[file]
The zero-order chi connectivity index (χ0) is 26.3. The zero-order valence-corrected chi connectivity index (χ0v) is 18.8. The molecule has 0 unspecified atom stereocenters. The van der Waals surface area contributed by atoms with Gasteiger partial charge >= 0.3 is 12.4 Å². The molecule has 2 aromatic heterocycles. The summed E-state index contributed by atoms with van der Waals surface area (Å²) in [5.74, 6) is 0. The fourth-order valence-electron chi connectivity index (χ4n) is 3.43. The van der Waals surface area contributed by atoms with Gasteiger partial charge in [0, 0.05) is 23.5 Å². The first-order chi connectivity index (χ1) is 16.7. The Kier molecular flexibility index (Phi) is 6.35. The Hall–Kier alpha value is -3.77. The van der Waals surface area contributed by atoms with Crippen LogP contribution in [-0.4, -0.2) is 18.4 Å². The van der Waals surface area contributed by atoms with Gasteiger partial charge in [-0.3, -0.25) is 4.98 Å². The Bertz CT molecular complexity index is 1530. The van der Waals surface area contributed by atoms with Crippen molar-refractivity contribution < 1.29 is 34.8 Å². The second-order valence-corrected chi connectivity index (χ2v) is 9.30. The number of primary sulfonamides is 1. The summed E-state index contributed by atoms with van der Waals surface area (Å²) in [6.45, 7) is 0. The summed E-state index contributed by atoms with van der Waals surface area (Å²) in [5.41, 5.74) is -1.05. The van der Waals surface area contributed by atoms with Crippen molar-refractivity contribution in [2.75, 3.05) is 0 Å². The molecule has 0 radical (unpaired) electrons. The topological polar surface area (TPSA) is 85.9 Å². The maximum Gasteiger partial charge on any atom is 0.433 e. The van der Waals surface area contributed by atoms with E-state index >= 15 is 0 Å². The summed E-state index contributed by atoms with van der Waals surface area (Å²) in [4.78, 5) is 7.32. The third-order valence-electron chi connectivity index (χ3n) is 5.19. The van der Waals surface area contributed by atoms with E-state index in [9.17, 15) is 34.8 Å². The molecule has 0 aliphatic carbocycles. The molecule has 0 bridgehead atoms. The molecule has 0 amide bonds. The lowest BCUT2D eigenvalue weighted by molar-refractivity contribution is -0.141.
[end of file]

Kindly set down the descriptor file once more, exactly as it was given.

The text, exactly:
The zero-order chi connectivity index (χ0) is 26.3. The zero-order valence-corrected chi connectivity index (χ0v) is 18.8. The molecule has 0 unspecified atom stereocenters. The van der Waals surface area contributed by atoms with Gasteiger partial charge >= 0.3 is 12.4 Å². The molecule has 2 aromatic heterocycles. The summed E-state index contributed by atoms with van der Waals surface area (Å²) in [5.74, 6) is 0. The fourth-order valence-electron chi connectivity index (χ4n) is 3.43. The van der Waals surface area contributed by atoms with Gasteiger partial charge in [0, 0.05) is 23.5 Å². The first-order chi connectivity index (χ1) is 16.7. The Kier molecular flexibility index (Phi) is 6.35. The Hall–Kier alpha value is -3.77. The van der Waals surface area contributed by atoms with Crippen LogP contribution in [-0.4, -0.2) is 18.4 Å². The van der Waals surface area contributed by atoms with Gasteiger partial charge in [-0.3, -0.25) is 4.98 Å². The Bertz CT molecular complexity index is 1530. The van der Waals surface area contributed by atoms with Crippen molar-refractivity contribution < 1.29 is 34.8 Å². The second-order valence-corrected chi connectivity index (χ2v) is 9.30. The number of primary sulfonamides is 1. The summed E-state index contributed by atoms with van der Waals surface area (Å²) in [6.45, 7) is 0. The summed E-state index contributed by atoms with van der Waals surface area (Å²) in [5.41, 5.74) is -1.05. The van der Waals surface area contributed by atoms with Crippen molar-refractivity contribution in [2.75, 3.05) is 0 Å². The molecule has 0 radical (unpaired) electrons. The topological polar surface area (TPSA) is 85.9 Å². The maximum Gasteiger partial charge on any atom is 0.433 e. The van der Waals surface area contributed by atoms with E-state index >= 15 is 0 Å². The summed E-state index contributed by atoms with van der Waals surface area (Å²) in [4.78, 5) is 7.32. The third-order valence-electron chi connectivity index (χ3n) is 5.19. The van der Waals surface area contributed by atoms with E-state index in [9.17, 15) is 34.8 Å². The molecule has 0 aliphatic carbocycles. The molecule has 0 bridgehead atoms. The molecule has 0 amide bonds. The lowest BCUT2D eigenvalue weighted by molar-refractivity contribution is -0.141.